FAST Act Legislation
The FAST (Fixing America’s Surface Transportation) Act is a $305 billion national transportation funding package spanning a five-year period, beginning in Fiscal Year (FY) 2016 and extending to FY 2020, and replacing MAP-21 (Moving Ahead for Progress in the 21st Century). The FAST Act is the main funding source for highway, transit, rail, and bicycle/pedestrian projects across the U.S. The Act also promotes safety related to motor carriers, hazardous materials, and highway travel, and funds research and technology to improve the safety and efficiency of our transportation network. Performance management, the goal of which is to fund transportation projects that support national performance goals, was introduced under MAP-21 and has been continued under the FAST Act.
While many of the provisions in MAP-21 are still included in the FAST ACT, this new transportation legislation features a variety of new items and updates. With regard to facilitating efficient freight movement in the U.S., the FAST Act includes the requirement that the Federal Highway Administration (FHWA) create the National Highway Freight Network. Additionally, the new National Highway Freight Program provides approximately $1.2 billion annually to states to promote efficient freight mobility along the National Highway Freight Network. Also regarding freight, the availability of new FASTLANE grants, a $4.5 billion, five-year competitive program, helps to direct funds to highway, port, rail, and intermodal highway and freight projects deemed nationally or regionally significant.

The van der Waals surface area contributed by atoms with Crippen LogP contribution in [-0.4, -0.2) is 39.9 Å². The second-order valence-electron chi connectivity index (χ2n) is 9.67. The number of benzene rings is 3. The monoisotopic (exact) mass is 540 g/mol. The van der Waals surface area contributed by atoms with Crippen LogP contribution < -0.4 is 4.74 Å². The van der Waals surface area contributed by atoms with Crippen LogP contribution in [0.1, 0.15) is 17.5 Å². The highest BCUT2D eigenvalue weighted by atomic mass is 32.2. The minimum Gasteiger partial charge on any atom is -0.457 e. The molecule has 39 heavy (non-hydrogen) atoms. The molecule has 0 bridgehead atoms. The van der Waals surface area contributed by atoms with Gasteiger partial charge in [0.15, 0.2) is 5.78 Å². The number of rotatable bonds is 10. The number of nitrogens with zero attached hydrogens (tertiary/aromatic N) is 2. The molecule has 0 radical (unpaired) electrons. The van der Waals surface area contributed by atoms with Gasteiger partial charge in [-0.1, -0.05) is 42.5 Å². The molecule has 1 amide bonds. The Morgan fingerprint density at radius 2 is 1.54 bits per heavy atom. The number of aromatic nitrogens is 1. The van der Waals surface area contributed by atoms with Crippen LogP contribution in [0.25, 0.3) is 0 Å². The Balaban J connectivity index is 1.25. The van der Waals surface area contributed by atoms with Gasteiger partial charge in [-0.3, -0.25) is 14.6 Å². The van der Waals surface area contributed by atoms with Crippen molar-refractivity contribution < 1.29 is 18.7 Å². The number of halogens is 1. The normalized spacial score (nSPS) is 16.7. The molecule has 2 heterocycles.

The FAST Act eliminates the Surface Transportation Program (STP), instead replacing it with the Surface Transportation Block Grant (STBG) Program, which provides an annual average of $11.7 billion to states and localities to utilize for highway projects, public bridges, transit capital projects, public bus facilities and terminals, and non-motorized transportation facilities. The Transportation Alternatives (TA) program has been eliminated and instead lumped into the STBG program as a set-aside. This program funds recreational trails, Safe Routes to Schools, bicycle and pedestrian infrastructure, and various other community improvements. Another change the FAST Act ushers in is accommodation of Complete Streets by requiring the Secretary of Transportation to encourage states and MPOs to embrace road design standards that accommodate all users (vehicles, pedestrians, and bicyclists, etc.), requiring that state DOTs consider access for all modes and users when designing and building roads that are part of the National Highway System, enabling localities to adopt their own design guidelines and other relevant requirements.